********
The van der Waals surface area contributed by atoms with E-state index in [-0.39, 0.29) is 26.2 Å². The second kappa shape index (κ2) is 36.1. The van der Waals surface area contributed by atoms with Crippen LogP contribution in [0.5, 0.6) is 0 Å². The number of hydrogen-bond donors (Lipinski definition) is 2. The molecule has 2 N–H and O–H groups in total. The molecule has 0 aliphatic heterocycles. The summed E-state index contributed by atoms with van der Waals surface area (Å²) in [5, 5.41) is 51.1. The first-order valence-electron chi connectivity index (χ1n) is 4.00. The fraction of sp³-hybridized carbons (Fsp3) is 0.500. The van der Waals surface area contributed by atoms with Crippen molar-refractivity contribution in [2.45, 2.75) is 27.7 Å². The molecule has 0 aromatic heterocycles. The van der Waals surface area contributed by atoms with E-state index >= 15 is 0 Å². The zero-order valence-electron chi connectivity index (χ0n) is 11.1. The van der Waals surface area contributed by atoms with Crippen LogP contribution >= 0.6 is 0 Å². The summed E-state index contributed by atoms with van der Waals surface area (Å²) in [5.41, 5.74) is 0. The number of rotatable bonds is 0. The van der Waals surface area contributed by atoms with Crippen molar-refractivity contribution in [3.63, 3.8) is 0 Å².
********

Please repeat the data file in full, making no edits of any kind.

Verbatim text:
The van der Waals surface area contributed by atoms with E-state index in [-0.39, 0.29) is 26.2 Å². The second kappa shape index (κ2) is 36.1. The van der Waals surface area contributed by atoms with Crippen LogP contribution in [0.5, 0.6) is 0 Å². The number of hydrogen-bond donors (Lipinski definition) is 2. The molecule has 2 N–H and O–H groups in total. The molecule has 0 aliphatic heterocycles. The summed E-state index contributed by atoms with van der Waals surface area (Å²) in [5, 5.41) is 51.1. The first-order valence-electron chi connectivity index (χ1n) is 4.00. The fraction of sp³-hybridized carbons (Fsp3) is 0.500. The van der Waals surface area contributed by atoms with Crippen molar-refractivity contribution in [2.45, 2.75) is 27.7 Å². The molecule has 0 aromatic heterocycles. The van der Waals surface area contributed by atoms with E-state index >= 15 is 0 Å². The zero-order valence-electron chi connectivity index (χ0n) is 11.1. The van der Waals surface area contributed by atoms with Crippen LogP contribution >= 0.6 is 0 Å². The summed E-state index contributed by atoms with van der Waals surface area (Å²) in [5.41, 5.74) is 0. The number of rotatable bonds is 0. The van der Waals surface area contributed by atoms with Crippen molar-refractivity contribution in [3.63, 3.8) is 0 Å².